50. 50. (c) 2014 Eurotechnology Japan KK www.eurotechnology.com Renewable energy in Japan (9th edition) July 8 2014 GEO-THERMAL 124
  51. 51. (c) 2014 Eurotechnology Japan KK www.eurotechnology.com Renewable energy in Japan (9th edition) July 8 2014 GEO-THERMAL POWER FIT APPROVALS 132 FIT approved geo-thermal electric power capacity. Shown is accumulated total approved capacity (approved, and including already operating, as well as capacity still in preparation). New capacity under the FIT program is about 2.4% of total geo-thermal generation capacity. FIT applications are possible in the categories below 15 MW and above 15 MW. Sofar all applications have been for geo-thermal power stations less then 15 MW.
  52. 52. (c) 2014 Eurotechnology Japan KK www.eurotechnology.com Renewable energy in Japan (9th edition) July 8 2014 GEO-THERMAL EQUIPMENT 133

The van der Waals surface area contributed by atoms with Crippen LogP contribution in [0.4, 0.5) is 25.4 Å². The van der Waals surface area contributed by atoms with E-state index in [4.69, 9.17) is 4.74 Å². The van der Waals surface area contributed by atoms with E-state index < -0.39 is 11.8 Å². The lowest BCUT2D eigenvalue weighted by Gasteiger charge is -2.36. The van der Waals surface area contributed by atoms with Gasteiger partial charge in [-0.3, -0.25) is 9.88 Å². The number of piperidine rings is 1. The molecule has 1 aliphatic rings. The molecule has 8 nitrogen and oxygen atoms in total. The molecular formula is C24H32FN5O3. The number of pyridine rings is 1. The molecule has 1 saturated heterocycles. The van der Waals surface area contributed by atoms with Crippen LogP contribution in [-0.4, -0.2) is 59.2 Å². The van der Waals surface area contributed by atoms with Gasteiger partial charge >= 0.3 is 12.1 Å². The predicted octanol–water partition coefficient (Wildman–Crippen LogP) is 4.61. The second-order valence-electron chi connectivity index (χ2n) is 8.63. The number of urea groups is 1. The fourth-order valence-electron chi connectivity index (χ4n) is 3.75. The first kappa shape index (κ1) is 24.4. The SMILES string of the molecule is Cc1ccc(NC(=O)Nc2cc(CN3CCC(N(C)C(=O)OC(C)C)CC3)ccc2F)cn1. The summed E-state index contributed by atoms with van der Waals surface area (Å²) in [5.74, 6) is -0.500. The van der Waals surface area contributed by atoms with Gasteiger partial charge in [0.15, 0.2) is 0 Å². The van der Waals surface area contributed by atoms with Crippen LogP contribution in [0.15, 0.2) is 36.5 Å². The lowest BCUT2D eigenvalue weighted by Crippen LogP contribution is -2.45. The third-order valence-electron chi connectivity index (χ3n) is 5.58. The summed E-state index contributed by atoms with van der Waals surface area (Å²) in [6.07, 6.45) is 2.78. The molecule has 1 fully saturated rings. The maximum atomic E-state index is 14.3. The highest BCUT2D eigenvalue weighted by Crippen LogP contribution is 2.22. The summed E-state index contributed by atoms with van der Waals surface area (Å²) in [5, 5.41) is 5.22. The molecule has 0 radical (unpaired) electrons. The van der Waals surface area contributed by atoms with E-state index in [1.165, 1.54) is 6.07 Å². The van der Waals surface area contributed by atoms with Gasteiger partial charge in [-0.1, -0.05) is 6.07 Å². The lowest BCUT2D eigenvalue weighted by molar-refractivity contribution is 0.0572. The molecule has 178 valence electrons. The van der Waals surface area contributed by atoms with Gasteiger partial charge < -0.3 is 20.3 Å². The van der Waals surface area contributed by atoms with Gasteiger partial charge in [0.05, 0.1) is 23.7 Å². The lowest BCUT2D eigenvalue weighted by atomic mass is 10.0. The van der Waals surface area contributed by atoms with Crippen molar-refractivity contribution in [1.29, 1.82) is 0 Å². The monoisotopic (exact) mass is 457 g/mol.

53. 53. (c) 2014 Eurotechnology Japan KK www.eurotechnology.com Renewable energy in Japan (9th edition) July 8 2014 GEO-THERMAL EQUIPMENT 134 Japanese companies have approximately a 70% marketshare of geo-thermal equipment globally Main equipment makers are: • Fuji Electric • Toshiba • Mitsubishi Heavy Industries
  54. 54. (c) 2014 Eurotechnology Japan KK www.eurotechnology.com Renewable energy in Japan (9th edition) July 8 2014 SOLAR ENERGY 135
  55. 55. (c) 2014 Eurotechnology Japan KK www.eurotechnology.com Renewable energy in Japan (9th edition) July 8 2014 SOLAR ENERGY 136 Until the introduction on July 1, 2012 of feed-in tariffs (FIT) and compulsory renewable electricity purchases by the regional monopoly operators, Japan’s solar industry was almost exclusively focused on the residential market, where the purchasing of excess electricity by operators was introduced earlier. Industrial scale,“mega solar plants” only started to develop with the announcement of feed-in tariffs in 2011, and the introduction of FIT on July 1, 2012. Therefore the solar industry development in Japan changed dramatically from July 1, 2012 Currently, total installed generation capacity is on the order of 10 GigaWatt. During 2012, solar power contributed up to 0.01% of total electricity generation.
  56. 56. (c) 2014 Eurotechnology Japan KK www.eurotechnology.com Renewable energy in Japan (9th edition) July 8 2014 SOLAR IRRADIATION IN JAPAN 137